With regulatory change having all but consumed organisations in the last few years, most will be glad to see the back of the RDR. They will be hoping for some respite from the continuous change and a return to some kind of business as usual.
Given that the FTSE is back over the 6000 mark and consumer confidence is increasing, businesses are taking the time to re-examine what they do and why they do it. However, this is leading to many discovering that business as usual is no longer what it used to be.
When trying to answer the question, ‘Where is the value in my business?’ the rules of engagement have changed. No longer is a business’s value based on a multiple of its on-going commission. Suddenly service, retention, charge models and, most importantly, access to the consumer are being valued a lot more highly than just the underlying financials of a firm. As the market continues to strengthen, we see more value being placed on the potential of an organisation. This can clearly be seen in the £5 billion market capitalisation of Hargreaves Lansdown – now nearly half that of Aviva.
This is why leading financial advice firms need to focus on tapping into the potential of their clients. To do this, they must have quality, accurate data, as well as a good solution for interrogating that data to help them make informed decisions. As a result, Management Information (MI) is no longer a set of static reports or spreadsheets. Now it’s a dynamic and interactive tool that helps you make decisions. Unfortunately, while Client Management Solutions (CMS) hold the key to an organisation’s data, in many cases, reporting and MI are being built in as after thoughts, which ultimately leads to disappointing results.
As part of this review process, firms are also deciding what they do – and don’t –want to be. The CEOs I speak to are all clear that, while IT and software support their businesses, they are not the source of value in their business. However, on closer examination, many are surprised at how much of their revenue is tied up in IT and over-inflated IT departments.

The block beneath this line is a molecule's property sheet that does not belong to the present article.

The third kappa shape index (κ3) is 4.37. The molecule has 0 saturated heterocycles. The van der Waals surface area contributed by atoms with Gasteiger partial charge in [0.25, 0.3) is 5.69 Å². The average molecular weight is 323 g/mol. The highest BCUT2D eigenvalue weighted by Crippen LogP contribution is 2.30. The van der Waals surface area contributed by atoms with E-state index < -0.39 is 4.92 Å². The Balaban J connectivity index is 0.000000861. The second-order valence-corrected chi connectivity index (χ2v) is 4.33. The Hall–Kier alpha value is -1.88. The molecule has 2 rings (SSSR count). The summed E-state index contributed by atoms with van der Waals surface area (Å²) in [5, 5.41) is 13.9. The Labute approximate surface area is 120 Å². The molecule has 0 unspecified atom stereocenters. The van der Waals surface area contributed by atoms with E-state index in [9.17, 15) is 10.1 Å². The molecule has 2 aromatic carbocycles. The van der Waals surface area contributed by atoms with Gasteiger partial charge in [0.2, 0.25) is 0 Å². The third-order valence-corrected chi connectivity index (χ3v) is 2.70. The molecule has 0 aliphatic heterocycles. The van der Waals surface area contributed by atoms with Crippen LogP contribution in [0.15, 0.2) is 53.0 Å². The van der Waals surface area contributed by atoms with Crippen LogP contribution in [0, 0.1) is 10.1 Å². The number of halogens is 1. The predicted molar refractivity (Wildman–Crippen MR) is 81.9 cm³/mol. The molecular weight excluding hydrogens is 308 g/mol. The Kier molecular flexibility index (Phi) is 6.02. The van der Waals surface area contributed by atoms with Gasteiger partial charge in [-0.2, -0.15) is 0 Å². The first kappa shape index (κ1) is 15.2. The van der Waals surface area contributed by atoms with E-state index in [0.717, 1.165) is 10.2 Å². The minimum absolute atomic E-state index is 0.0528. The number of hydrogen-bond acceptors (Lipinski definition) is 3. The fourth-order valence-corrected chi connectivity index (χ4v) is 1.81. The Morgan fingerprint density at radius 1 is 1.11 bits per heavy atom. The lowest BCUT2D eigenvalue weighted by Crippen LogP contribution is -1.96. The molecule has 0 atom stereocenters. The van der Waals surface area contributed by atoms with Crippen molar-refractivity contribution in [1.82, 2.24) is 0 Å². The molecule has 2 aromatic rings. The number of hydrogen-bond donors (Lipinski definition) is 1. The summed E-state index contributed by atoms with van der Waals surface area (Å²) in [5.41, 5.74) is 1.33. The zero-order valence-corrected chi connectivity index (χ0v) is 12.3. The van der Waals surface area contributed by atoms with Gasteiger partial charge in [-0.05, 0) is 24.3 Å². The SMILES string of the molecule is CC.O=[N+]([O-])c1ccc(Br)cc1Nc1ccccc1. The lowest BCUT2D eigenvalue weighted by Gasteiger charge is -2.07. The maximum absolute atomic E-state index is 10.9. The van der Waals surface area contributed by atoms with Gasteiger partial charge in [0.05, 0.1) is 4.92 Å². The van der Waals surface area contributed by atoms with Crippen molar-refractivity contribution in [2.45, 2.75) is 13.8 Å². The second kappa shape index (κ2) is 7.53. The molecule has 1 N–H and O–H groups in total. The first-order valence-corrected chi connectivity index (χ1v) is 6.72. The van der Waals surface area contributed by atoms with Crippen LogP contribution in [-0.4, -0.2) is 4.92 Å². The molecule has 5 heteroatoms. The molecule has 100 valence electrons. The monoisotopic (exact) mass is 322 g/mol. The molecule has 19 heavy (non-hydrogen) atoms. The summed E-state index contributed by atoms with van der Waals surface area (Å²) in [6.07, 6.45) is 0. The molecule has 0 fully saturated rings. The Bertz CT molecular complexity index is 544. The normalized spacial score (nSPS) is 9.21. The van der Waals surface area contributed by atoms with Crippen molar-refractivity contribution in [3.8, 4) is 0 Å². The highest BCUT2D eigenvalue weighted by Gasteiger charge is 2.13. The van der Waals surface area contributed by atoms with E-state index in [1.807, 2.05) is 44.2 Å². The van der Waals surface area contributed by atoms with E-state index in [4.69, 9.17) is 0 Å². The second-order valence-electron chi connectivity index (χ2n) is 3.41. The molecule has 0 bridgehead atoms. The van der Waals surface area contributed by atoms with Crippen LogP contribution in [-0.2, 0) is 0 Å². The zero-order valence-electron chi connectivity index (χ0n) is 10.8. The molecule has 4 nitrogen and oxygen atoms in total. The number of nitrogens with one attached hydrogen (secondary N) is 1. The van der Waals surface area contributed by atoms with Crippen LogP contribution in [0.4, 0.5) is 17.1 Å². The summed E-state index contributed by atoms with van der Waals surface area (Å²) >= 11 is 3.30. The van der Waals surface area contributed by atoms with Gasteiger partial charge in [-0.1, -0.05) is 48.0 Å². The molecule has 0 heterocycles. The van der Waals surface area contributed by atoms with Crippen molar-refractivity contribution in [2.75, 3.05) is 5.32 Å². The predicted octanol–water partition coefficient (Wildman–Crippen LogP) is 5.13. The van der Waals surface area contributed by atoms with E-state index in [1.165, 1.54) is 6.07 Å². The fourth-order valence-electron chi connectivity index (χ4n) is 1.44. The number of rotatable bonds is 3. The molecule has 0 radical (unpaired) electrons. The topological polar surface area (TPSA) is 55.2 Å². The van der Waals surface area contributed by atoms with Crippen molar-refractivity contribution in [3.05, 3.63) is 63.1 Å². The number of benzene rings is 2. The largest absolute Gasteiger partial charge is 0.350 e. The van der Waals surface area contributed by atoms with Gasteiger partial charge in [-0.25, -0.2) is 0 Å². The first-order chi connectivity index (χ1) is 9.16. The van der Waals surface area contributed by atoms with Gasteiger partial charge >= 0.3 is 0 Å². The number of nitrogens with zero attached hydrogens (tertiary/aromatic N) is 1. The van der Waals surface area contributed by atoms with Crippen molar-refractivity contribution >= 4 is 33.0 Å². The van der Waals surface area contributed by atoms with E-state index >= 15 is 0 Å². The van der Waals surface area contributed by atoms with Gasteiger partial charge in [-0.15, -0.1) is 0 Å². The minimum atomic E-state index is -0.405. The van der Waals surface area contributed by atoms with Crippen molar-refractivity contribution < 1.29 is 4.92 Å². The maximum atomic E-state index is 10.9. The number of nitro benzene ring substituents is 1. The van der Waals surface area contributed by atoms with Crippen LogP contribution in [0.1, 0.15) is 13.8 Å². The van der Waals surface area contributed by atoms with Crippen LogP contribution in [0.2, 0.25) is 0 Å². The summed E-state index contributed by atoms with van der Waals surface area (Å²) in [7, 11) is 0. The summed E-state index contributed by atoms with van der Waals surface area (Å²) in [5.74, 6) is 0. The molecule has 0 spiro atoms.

Given a viable alternative, they would much prefer to outsource the provision of their IT and CMS solutions to a trusted third party that understands data and security. As well as enabling advisor firms to control costs and avoid nasty in year capital expenditure on hardware, this approach enables them to focus their attention on tackling the challenges of building value through their core business.
While corporate activity has been rife in the software CMS space over the past few months, the fundamentals for selecting a technology partner remain unchanged. Does their supplier offer a leading CMS, modern technology and innovative web solutions? Are they financially sound? Do they understand how technology fits into your business? Do they have data security in their DNA? Can they demonstrate a clear future roadmap for their CMS and evidence this with a proven delivery record? Finally, are they able to offer you a solution that allows you to consume the software as you would like, whether that is hosted or on-premise? And, if it is hosted, can they host all of your applications for a fixed cost with robust disaster recovery to truly provide you with IT as a service?
Once you have the answers to these questions, if they are not aligned with your strategy, then it is time to consider finding a more compatible solution provider.
Changing your supplier should be seen as a long-term investment in your business, adding value throughout the journey. What inevitably stops many businesses is a fear of change and, in particular, data migration. However, data migration should not be a noose that stops you doing what is right for your firm. If the supplier has invested in developing robust data migration services, this should not be a barrier to change – especially given the time and cost benefits available.
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